The good folks at St. Rita High School celebrated the 50th anniversary of the 1963 national championship football team last Friday. They brought back several members of the team to honor them at a pregame dinner and to recognize them during a halftime ceremony at the Mount Carmel/St. Rita game.
The Mustangs, led by quarterback Jim Klutcharch, guard Tom Labus, center Larry Smith and running back John Byrne, the Chicago Sun-Times Player of the Year, crushed Vocational 42-7 before a crowd of 81,270 in the Prep Bowl at Soldier Field to complete a 9-0 season.
Byrne, a 5-foot-11 senior, set Prep Bowl records for yards gained rushing and points scored. He rushed 30 times for 231 yards, scored five touchdowns (one on a pass from Klutcharch) and ran for six extra points. He surpassed the marks established by Fenwick's Jim DiLullo in the 1962 game.
St. Rita coach Ed Buckley, who died in 1993, was such a taskmaster that some players insisted they would have declined the invitation to attend the event if Buckley was there. As Klutcharch later recalled, Buckley was an ex-Marine who treated his players like Marines. By comparison, Bear Bryant's Junction Boys never had it so good.
But Buckley, also a Harvard graduate, was hired by Fr. Cornelius Lehane, then St. Rita's athletic director, to "change things" and build a tradition at the South Side school. He had produced two state championship teams in Minnesota and he vowed to do the same thing at St. Rita.
"He was as bad as the stories, sometimes worse," Klutcharch told me when I interviewed him for my 2010 book, "Dusty, Deek, and Mr. Do-Right: High School Football in Illinois."
"He demanded excellence. He got more out of people than people were able to give. Kids would play better than they were. But he put St. Rita on the map. He brought St. Rita into the football fold with Mount Carmel, Leo, Weber, Fenwick and St. George. Even today, I run into people who say how impressed they were with the 1963 team."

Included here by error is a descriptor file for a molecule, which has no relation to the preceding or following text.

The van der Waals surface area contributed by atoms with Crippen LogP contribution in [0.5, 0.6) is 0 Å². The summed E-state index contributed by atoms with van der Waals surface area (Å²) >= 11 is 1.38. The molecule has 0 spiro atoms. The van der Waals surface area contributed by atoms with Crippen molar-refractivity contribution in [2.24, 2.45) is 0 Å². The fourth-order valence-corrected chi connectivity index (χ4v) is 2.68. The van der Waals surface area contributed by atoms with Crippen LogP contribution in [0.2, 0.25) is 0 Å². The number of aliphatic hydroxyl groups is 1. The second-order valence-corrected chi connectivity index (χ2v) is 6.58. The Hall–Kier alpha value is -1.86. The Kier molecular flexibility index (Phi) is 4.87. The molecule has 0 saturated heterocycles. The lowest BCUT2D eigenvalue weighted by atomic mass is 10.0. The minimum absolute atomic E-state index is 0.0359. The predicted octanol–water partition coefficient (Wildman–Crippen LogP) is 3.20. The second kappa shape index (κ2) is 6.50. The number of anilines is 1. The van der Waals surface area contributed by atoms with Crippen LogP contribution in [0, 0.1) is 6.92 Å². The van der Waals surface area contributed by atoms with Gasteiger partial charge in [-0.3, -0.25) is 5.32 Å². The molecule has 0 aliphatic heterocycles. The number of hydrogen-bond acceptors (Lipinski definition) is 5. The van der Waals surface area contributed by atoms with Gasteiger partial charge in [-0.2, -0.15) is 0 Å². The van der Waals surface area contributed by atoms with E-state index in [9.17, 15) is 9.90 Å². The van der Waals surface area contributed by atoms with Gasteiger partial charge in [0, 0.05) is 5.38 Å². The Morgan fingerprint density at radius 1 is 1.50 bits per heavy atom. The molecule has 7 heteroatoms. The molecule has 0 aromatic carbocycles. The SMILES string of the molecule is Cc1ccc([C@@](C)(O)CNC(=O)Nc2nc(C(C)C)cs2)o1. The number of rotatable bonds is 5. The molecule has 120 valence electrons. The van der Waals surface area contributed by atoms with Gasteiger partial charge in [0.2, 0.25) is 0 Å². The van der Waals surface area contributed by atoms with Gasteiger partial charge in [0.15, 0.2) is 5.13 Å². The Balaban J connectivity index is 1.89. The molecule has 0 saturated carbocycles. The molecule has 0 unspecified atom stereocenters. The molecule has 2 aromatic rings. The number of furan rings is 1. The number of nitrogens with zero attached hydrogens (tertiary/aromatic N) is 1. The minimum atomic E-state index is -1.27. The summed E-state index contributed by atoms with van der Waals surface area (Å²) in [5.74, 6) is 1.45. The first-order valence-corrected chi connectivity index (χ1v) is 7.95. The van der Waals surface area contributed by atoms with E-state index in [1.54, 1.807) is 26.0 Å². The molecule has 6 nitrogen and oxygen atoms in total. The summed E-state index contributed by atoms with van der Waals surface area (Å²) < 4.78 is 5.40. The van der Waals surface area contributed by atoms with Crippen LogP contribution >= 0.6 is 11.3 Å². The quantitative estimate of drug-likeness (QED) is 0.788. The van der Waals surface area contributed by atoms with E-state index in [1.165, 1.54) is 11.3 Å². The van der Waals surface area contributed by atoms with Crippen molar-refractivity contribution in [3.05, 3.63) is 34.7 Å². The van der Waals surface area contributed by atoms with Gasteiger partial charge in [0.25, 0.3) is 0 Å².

Which brings me to the point of this exercise. When I was informed that St. Rita was going to honor its 1963 team, I wondered how many of the players on coach Todd Kuska's current roster had any clue about the accomplishments of that team, what the 1963 squad meant to St. Rita, that they were standing on the shoulders of the 1963 and 1971 teams that built the school's tradition.
Probably not, I said to myself. After covering high school sports for more than 50 years from Champaign-Urbana to St. Louis to Chicago, I have come to one conclusion: Most kids today have no knowledge or understanding of history, the way it was, whose shoulders they are standing on, what it takes to build a tradition, what tradition is all about.
Oh, it is evident in some precincts. For example, the late Larry Hawkins taught it in the Chicago Public League. South Siders grew up knowing all about the all-black teams in the 1920s and 1930s and 1940s, Du Sable's 1954 team, Abe Booker, Tommy Hawkins, Pete Cunningham and Cazzie Russell.
At Wheaton-Warrenville South, former coach John Thorne reminded youngsters--if they needed any reminding--that the old school had once produced Red Grange, probably the most celebrated college football player of all time. Grange's legacy is indelibly stamped on the minds of every player in the program.
At Mount Carmel, coach Frank Lenti has educated his players about the great teams and athletes and other graduates who left their marks at the South Side school. Even non-athletes like the late Frank Kiszka, the football team's longtime statistician whose annual yearbooks were a marvel of dedication to the program.
Many schools don't even have a Hall of Fame. There are no records or pictures of the great teams and athletes. Some schools started such ambitious projects, then lost interest. Check the Illinois High School Association's school directory and you'll learn that many schools don't even update their records from year to year.
So how are kids supposed to know what the history and tradition of their school is if school officials aren't even interested? It is important to know, as Larry Hawkins always said, because kids should always be aware of whose shoulders they are standing on, who came before them, who started the tradition.